The federal government website is also a great resource. You may also consider contacting your local health department in your city or state as they may have temporary vaccination clinics set up as well.

CNN: What kind of side effects can be expected, and what can parents use to treat their children?

Wen: The types of side effects are similar to what can be seen with many other routine childhood immunizations. Children can develop afternoon arms or redness at the injection site. They can have a fever or be irritable and cranky. These symptoms are generally mild and disappear within a day or two. Lots of kids don’t have any side effects – my kids don’t.

The CDC doesn’t recommend sedation — which means your child shouldn’t be given Tylenol or ibuprofen before the vaccination, in anticipation of possible side effects. However, if your child develops a fever, you should definitely give Tylenol or ibuprofen in the appropriate doses for his age and weight.

CNN: Can the Covid-19 vaccine be given with other childhood vaccinations?

Wen: Yes, the Centers for Disease Control and Prevention (CDC) said the Covid-19 vaccine can be given at the same time as other childhood vaccinations. A different injection site is used – eg, an injection for Covid-19 in one leg and another vaccine in another leg.

It is really important for children to be up to date with other vaccinations to prevent other infectious diseases. Be sure to check with your pediatrician to see if other shots are scheduled as well.

CNN: Should parents choose a specific day of the week to give the vaccine?

Children get long-term COVID disease, too, and it can manifest in unexpected ways

Wen: Most children will not have symptoms significant enough to miss school. However, know that there is a chance that they will feel strange or more tired, and have a plan for the next day after the vaccination. If they had to stay home from school, would you have a backup plan for childcare?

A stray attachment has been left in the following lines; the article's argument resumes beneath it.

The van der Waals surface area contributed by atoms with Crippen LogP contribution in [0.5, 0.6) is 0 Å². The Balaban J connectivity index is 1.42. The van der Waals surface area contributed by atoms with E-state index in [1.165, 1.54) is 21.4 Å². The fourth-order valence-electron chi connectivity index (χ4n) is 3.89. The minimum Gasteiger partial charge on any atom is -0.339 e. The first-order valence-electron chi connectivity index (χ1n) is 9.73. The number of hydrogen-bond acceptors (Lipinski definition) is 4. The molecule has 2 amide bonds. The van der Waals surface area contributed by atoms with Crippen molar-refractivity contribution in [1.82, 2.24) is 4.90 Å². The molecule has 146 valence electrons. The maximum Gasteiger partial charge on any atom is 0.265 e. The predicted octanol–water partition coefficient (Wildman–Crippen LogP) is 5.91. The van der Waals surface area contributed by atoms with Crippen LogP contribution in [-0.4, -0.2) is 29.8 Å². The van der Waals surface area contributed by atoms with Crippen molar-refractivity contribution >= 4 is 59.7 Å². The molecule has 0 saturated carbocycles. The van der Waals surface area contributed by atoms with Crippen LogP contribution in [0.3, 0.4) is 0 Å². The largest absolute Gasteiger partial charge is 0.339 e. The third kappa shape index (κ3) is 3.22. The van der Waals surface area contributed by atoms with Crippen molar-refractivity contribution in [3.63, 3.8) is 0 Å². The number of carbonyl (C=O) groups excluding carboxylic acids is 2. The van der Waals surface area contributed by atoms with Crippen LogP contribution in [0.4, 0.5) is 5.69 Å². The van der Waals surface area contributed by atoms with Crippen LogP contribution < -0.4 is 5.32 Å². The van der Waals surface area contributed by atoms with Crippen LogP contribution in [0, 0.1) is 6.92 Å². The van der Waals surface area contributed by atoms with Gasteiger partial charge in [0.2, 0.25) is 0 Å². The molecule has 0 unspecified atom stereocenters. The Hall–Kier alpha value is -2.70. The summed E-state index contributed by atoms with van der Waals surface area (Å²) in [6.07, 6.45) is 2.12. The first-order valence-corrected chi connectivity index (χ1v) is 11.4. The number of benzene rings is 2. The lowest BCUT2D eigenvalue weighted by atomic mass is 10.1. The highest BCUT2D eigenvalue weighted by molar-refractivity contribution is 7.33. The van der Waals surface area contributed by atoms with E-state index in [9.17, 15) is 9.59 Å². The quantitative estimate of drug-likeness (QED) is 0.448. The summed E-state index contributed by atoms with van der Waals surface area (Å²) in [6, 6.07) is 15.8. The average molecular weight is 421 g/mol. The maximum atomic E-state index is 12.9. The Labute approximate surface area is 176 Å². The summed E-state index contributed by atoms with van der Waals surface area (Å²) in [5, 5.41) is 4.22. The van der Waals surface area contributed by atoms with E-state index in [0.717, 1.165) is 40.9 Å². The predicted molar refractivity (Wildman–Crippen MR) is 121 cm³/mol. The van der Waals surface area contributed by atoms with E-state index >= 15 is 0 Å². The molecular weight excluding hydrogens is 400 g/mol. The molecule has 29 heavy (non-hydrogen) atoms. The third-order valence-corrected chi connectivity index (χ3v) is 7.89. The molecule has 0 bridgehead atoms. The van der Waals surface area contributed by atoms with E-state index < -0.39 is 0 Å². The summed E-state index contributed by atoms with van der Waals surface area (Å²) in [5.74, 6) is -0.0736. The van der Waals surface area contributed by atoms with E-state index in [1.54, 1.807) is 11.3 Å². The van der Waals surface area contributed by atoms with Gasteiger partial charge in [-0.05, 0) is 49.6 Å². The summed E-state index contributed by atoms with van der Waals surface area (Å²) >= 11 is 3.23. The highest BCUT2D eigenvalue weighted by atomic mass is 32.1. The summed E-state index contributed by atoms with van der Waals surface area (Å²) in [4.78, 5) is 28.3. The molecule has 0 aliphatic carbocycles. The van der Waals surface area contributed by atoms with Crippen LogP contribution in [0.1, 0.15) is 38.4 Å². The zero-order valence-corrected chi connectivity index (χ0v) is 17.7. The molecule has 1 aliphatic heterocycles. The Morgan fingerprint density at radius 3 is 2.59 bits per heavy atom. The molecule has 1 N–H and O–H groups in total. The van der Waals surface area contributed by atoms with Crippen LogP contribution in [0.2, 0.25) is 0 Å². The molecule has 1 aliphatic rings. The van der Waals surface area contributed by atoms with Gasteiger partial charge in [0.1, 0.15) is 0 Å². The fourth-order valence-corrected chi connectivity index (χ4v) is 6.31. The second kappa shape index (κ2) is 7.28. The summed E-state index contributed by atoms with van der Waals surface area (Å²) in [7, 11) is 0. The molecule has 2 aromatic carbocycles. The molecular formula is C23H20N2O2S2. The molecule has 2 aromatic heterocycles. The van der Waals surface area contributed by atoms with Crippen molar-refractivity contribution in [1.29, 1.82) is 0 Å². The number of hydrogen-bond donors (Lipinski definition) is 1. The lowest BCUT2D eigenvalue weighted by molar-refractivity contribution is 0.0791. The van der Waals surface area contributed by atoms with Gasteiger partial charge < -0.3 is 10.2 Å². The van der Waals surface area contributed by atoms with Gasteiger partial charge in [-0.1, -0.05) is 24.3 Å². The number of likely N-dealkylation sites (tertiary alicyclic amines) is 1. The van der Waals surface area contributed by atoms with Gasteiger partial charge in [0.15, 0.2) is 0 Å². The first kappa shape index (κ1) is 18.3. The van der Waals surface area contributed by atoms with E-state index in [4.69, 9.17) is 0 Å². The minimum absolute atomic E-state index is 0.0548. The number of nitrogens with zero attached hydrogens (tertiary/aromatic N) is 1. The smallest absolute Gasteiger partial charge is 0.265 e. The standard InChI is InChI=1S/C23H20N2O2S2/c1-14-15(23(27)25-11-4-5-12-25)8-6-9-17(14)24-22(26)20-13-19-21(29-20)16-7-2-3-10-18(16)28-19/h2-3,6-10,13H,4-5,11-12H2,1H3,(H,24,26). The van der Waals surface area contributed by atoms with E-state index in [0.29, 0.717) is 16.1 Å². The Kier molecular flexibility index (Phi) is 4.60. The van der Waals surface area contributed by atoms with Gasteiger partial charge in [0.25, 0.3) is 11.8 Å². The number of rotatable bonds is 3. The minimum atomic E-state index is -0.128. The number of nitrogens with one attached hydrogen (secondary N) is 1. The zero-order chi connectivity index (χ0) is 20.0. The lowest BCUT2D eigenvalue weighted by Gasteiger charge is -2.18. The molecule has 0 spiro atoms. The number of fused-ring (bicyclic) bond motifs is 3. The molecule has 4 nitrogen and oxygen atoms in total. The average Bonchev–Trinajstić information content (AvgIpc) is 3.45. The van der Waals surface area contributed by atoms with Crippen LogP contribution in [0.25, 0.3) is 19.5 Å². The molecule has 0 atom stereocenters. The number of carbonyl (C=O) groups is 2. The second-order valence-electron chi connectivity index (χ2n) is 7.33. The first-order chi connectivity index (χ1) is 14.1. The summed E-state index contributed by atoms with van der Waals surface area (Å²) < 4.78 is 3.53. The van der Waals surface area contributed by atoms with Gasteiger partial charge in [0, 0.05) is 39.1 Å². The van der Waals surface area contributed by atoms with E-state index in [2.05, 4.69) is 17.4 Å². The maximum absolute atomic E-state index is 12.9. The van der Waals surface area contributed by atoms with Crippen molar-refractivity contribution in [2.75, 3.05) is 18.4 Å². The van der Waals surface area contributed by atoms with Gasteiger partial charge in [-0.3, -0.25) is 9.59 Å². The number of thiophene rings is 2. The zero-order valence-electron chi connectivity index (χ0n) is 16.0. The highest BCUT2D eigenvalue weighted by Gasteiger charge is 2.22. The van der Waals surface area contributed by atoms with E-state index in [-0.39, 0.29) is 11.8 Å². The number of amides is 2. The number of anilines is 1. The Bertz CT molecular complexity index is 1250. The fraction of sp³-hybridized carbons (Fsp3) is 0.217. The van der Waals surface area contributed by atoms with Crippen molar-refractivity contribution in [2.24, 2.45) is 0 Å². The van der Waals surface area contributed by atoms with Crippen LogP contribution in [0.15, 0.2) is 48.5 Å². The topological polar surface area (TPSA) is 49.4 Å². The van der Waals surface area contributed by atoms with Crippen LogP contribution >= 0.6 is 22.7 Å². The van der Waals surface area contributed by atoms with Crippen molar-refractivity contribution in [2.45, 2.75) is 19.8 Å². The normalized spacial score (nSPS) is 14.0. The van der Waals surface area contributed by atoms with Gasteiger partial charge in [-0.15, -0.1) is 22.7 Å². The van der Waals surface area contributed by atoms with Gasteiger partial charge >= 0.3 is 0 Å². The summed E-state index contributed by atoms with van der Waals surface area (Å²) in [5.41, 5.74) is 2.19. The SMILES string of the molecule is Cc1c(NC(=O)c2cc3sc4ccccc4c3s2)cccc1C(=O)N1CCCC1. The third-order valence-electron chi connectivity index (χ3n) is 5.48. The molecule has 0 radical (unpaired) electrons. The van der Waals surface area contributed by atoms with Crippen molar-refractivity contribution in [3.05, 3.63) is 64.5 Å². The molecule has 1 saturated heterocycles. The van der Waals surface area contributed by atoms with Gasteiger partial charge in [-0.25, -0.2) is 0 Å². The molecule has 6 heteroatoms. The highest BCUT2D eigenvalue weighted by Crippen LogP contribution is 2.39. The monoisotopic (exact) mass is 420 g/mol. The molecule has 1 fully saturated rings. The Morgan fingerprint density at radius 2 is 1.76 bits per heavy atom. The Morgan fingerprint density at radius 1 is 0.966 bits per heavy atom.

CNN: How long do kids who have just contracted Covid-19 have to wait before they get the shot?

Wen: The Centers for Disease Control and Prevention (CDC) says it’s a good idea to administer the vaccine after symptoms have passed and the post-infection isolation period has ended. The agency also says it may be possible to wait three months after the last infection.

I think this is good advice. Recovery from a recent infection provides some protection for two to three months. I think it is reasonable to wait two months after the last infection to start the vaccine series, but also keep in mind that infection alone does not provide nearly as strong or long-lasting protection as a hybrid immunity from infection and vaccination. The CDC recommends that your children be vaccinated, even if they become infected.

CNN: And what about parents who aren’t sure, who want to wait and see?

Wen: All parents and caregivers want to do what is best for our children. Many parents will be very excited about vaccinating their children. I’m definitely in that camp, with a lot of medical moms I know.

Other parents may want to wait and see the experiences of those who want to go first. I would encourage families on the fence to speak with their pediatrician as well as consult credible specialist organizations, such as the CDC and the American Academy of Pediatrics.